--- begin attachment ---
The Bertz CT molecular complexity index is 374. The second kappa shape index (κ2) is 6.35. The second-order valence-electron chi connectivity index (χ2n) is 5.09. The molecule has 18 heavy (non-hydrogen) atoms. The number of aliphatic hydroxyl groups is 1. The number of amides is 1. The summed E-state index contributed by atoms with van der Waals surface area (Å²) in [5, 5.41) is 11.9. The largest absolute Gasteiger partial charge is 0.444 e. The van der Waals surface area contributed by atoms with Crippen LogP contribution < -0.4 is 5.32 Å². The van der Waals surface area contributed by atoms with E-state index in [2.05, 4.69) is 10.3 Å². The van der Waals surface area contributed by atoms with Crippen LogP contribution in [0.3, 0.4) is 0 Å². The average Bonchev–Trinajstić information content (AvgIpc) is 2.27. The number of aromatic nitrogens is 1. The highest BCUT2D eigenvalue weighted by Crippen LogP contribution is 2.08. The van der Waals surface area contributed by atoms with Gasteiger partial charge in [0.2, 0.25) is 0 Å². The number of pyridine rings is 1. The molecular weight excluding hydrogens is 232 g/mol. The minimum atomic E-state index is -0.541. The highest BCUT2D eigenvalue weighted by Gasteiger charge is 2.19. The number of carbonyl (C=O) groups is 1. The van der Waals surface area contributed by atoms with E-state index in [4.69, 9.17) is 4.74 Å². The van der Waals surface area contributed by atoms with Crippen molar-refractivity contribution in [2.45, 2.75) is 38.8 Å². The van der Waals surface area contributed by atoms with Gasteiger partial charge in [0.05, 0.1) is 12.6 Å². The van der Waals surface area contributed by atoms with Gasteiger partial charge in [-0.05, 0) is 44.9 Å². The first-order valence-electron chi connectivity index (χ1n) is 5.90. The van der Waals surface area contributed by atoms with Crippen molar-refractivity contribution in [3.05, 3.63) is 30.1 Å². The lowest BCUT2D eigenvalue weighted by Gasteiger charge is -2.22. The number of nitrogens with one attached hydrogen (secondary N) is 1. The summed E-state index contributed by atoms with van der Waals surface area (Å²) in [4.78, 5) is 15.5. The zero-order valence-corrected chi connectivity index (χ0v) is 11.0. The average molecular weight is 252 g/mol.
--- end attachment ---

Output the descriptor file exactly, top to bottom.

The Bertz CT molecular complexity index is 374. The second kappa shape index (κ2) is 6.35. The second-order valence-electron chi connectivity index (χ2n) is 5.09. The molecule has 18 heavy (non-hydrogen) atoms. The number of aliphatic hydroxyl groups is 1. The number of amides is 1. The summed E-state index contributed by atoms with van der Waals surface area (Å²) in [5, 5.41) is 11.9. The largest absolute Gasteiger partial charge is 0.444 e. The van der Waals surface area contributed by atoms with Crippen LogP contribution < -0.4 is 5.32 Å². The van der Waals surface area contributed by atoms with E-state index in [2.05, 4.69) is 10.3 Å². The van der Waals surface area contributed by atoms with Crippen LogP contribution in [0.3, 0.4) is 0 Å². The average Bonchev–Trinajstić information content (AvgIpc) is 2.27. The number of aromatic nitrogens is 1. The highest BCUT2D eigenvalue weighted by Crippen LogP contribution is 2.08. The van der Waals surface area contributed by atoms with Gasteiger partial charge in [0.2, 0.25) is 0 Å². The number of pyridine rings is 1. The molecular weight excluding hydrogens is 232 g/mol. The minimum atomic E-state index is -0.541. The highest BCUT2D eigenvalue weighted by Gasteiger charge is 2.19. The number of carbonyl (C=O) groups is 1. The van der Waals surface area contributed by atoms with E-state index in [4.69, 9.17) is 4.74 Å². The van der Waals surface area contributed by atoms with Crippen molar-refractivity contribution in [2.45, 2.75) is 38.8 Å². The van der Waals surface area contributed by atoms with Gasteiger partial charge in [0.05, 0.1) is 12.6 Å². The van der Waals surface area contributed by atoms with Gasteiger partial charge in [-0.05, 0) is 44.9 Å². The first-order valence-electron chi connectivity index (χ1n) is 5.90. The van der Waals surface area contributed by atoms with Crippen molar-refractivity contribution in [3.05, 3.63) is 30.1 Å². The lowest BCUT2D eigenvalue weighted by Gasteiger charge is -2.22. The number of nitrogens with one attached hydrogen (secondary N) is 1. The summed E-state index contributed by atoms with van der Waals surface area (Å²) in [4.78, 5) is 15.5. The zero-order valence-corrected chi connectivity index (χ0v) is 11.0. The average molecular weight is 252 g/mol.